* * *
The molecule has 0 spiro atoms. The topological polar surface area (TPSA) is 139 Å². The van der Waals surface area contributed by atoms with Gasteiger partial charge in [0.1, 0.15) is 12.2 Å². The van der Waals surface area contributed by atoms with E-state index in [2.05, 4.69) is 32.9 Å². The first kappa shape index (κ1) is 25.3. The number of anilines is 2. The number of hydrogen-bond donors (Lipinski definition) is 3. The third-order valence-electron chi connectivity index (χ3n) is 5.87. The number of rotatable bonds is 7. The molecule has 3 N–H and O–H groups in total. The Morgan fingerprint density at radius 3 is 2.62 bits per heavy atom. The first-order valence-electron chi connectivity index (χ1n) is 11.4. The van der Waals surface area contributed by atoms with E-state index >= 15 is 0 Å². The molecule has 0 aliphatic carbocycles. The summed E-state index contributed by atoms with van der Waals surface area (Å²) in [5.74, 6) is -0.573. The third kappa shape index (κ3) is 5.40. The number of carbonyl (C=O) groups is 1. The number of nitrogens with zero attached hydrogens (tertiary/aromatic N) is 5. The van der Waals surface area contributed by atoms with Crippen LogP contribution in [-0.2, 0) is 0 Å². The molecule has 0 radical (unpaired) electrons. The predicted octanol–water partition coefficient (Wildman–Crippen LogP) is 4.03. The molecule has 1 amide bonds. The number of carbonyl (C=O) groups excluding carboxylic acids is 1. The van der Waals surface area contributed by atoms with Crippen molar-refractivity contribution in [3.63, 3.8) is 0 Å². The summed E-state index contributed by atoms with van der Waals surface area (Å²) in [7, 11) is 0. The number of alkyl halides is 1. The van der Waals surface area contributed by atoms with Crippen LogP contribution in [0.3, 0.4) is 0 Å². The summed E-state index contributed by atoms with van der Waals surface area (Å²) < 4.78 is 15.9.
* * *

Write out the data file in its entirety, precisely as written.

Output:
The molecule has 0 spiro atoms. The topological polar surface area (TPSA) is 139 Å². The van der Waals surface area contributed by atoms with Gasteiger partial charge in [0.1, 0.15) is 12.2 Å². The van der Waals surface area contributed by atoms with E-state index in [2.05, 4.69) is 32.9 Å². The first kappa shape index (κ1) is 25.3. The number of anilines is 2. The number of hydrogen-bond donors (Lipinski definition) is 3. The third-order valence-electron chi connectivity index (χ3n) is 5.87. The number of rotatable bonds is 7. The molecule has 3 N–H and O–H groups in total. The Morgan fingerprint density at radius 3 is 2.62 bits per heavy atom. The first-order valence-electron chi connectivity index (χ1n) is 11.4. The van der Waals surface area contributed by atoms with E-state index >= 15 is 0 Å². The molecule has 0 aliphatic carbocycles. The summed E-state index contributed by atoms with van der Waals surface area (Å²) in [5.74, 6) is -0.573. The third kappa shape index (κ3) is 5.40. The number of carbonyl (C=O) groups is 1. The number of nitrogens with zero attached hydrogens (tertiary/aromatic N) is 5. The van der Waals surface area contributed by atoms with Crippen LogP contribution in [-0.2, 0) is 0 Å². The molecule has 0 radical (unpaired) electrons. The predicted octanol–water partition coefficient (Wildman–Crippen LogP) is 4.03. The molecule has 1 amide bonds. The number of carbonyl (C=O) groups excluding carboxylic acids is 1. The van der Waals surface area contributed by atoms with Crippen molar-refractivity contribution in [3.63, 3.8) is 0 Å². The summed E-state index contributed by atoms with van der Waals surface area (Å²) in [7, 11) is 0. The number of alkyl halides is 1. The van der Waals surface area contributed by atoms with Crippen LogP contribution in [0.3, 0.4) is 0 Å². The summed E-state index contributed by atoms with van der Waals surface area (Å²) < 4.78 is 15.9.